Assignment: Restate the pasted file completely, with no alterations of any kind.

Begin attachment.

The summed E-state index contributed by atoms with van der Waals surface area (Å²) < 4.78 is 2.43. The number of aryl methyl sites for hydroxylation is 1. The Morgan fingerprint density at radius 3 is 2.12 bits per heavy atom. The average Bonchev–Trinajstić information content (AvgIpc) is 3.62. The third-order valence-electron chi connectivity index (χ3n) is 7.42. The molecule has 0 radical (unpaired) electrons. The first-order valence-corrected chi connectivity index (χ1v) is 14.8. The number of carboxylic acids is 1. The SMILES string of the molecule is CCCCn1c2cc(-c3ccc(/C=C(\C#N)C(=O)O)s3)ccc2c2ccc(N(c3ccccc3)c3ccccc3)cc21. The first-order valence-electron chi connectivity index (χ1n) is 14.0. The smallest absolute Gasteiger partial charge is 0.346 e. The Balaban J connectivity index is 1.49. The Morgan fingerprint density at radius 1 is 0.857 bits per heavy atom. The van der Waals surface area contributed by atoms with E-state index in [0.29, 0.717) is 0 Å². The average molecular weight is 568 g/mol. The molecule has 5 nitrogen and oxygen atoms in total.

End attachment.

The summed E-state index contributed by atoms with van der Waals surface area (Å²) < 4.78 is 2.43. The number of aryl methyl sites for hydroxylation is 1. The Morgan fingerprint density at radius 3 is 2.12 bits per heavy atom. The average Bonchev–Trinajstić information content (AvgIpc) is 3.62. The third-order valence-electron chi connectivity index (χ3n) is 7.42. The molecule has 0 radical (unpaired) electrons. The first-order valence-corrected chi connectivity index (χ1v) is 14.8. The number of carboxylic acids is 1. The SMILES string of the molecule is CCCCn1c2cc(-c3ccc(/C=C(\C#N)C(=O)O)s3)ccc2c2ccc(N(c3ccccc3)c3ccccc3)cc21. The first-order valence-electron chi connectivity index (χ1n) is 14.0. The smallest absolute Gasteiger partial charge is 0.346 e. The Balaban J connectivity index is 1.49. The Morgan fingerprint density at radius 1 is 0.857 bits per heavy atom. The van der Waals surface area contributed by atoms with E-state index in [0.29, 0.717) is 0 Å². The average molecular weight is 568 g/mol. The molecule has 5 nitrogen and oxygen atoms in total.